The very first CoastSnap camera cradle station was installed at Manly Beach on Sydney’s Northern Beaches on the 17 May, 2017. The CoastSnap App can be downloaded onto your smart device.

A picture says a thousand words

Dr. Harley has also been making waves with his local research. After recognising the strong emotional connection the community had to the coastline, he saw an opportunity to involve them in his research. “It led to this crowdsource kind of approach called CoastSnap,” he explains. 

CoastSnap is a low-cost community beach monitoring technology that turns mobile phone photos into coastal monitoring devices in the hopes of mapping shoreline changes. “We’ve developed algorithms to use the photos people take and turn them into these mini satellite images, which allow us to track the shoreline.”

The team started by installing camera cradles on the beach, which people could place their phones into and take a snap. “They’re always at the same location, so it’s always the same photo,” adds Dr. Harley. “Over time we’ve gotten this incredible record of changes, all crowdsourced from the community.”

This joint collaboration between the UNSW Water Research Laboratory and the NSW Department of Planning, Industry and Environment first started in one location in 2017.  CoastSnap is now live across 350 stations in 30 countries. “We’re doing really global-scale monitoring but it’s coming from local communities.”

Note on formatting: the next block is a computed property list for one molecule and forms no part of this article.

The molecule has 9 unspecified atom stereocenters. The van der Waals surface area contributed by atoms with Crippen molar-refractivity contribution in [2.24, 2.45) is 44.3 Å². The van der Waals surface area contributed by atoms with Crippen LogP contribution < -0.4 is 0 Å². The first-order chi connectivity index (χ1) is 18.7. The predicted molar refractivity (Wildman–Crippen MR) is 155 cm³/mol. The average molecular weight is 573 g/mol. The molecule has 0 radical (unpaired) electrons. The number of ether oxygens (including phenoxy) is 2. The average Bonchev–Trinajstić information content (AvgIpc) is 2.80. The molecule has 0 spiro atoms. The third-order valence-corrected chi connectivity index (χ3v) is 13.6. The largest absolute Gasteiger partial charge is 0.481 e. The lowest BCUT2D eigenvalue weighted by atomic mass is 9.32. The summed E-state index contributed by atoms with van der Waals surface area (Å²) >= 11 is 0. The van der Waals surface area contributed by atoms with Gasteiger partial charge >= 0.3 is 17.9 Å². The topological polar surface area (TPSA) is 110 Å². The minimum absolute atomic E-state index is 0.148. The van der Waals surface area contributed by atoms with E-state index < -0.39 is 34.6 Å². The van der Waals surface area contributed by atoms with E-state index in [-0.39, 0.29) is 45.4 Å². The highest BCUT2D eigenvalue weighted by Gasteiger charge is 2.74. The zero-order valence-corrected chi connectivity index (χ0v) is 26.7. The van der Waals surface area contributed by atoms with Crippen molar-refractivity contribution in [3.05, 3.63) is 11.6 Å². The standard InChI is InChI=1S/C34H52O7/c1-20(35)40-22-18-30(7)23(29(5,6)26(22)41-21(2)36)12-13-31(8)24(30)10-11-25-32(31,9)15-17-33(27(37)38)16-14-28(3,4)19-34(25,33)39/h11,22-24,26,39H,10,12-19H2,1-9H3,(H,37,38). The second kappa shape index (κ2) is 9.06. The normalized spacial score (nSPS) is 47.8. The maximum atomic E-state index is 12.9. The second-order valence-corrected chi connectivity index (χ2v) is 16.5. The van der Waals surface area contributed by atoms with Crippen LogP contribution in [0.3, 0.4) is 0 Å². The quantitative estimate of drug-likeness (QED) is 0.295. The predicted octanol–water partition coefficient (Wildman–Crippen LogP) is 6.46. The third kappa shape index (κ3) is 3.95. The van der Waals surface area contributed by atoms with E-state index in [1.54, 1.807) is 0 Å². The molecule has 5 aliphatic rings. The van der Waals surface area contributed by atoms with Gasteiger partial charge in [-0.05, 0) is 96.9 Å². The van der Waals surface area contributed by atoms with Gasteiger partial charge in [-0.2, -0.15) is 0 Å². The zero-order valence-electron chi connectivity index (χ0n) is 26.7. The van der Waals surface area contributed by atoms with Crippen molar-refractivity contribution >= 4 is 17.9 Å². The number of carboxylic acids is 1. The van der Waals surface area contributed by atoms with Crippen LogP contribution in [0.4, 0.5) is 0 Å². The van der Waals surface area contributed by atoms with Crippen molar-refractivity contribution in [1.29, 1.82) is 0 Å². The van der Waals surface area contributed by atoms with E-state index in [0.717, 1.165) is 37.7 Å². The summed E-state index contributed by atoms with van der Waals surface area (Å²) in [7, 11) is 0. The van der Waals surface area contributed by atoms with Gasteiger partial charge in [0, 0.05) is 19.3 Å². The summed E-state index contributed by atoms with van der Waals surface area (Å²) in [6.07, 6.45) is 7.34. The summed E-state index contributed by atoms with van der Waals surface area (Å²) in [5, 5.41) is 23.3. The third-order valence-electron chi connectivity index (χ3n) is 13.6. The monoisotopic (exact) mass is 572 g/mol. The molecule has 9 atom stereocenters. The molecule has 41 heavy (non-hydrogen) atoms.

Early warnings

Dr. Harley and the coastal team at UNSW’s Water Research Laboratory are also conducting research into the development of new systems for weather forecasting, which can indicate the risk for coastal erosion. “We’ve been working on ways to come up with something that gives 7-14 days advance notice when there’s a big storm on the way,” says Dr. Harley. “This allows for emergency management so people can be better prepared, take action and hopefully also prevent loss of life.” 

Collaborating closely with Australia’s Bureau of Meteorology, as well as local and state governments, this research into better forecasting allows decision makers to better understand potential changes to coastlines as well as what might occur in the future. 

As coastal erosion continues to be a significant issue for Australia and the world, Dr. Harley and A/Prof. Splinter hope their work can have an enduring outcome and impact. “A lot of challenges we’re dealing with now are legacy issues of poor decisions that were made decades ago, so it’s important we don’t pass on the burden to future generations,” says Dr. Harley. 

“Hopefully our work will allow us to continue living, working and playing in the places that we love,” adds A/Prof. Splinter. “That can only come about through better understanding of how our coastlines are changing and insuring we plan accordingly.”

CoastSnap tracks how coastlines are changing through time – whether it be due to rising sea levels, extreme storms, or other factors.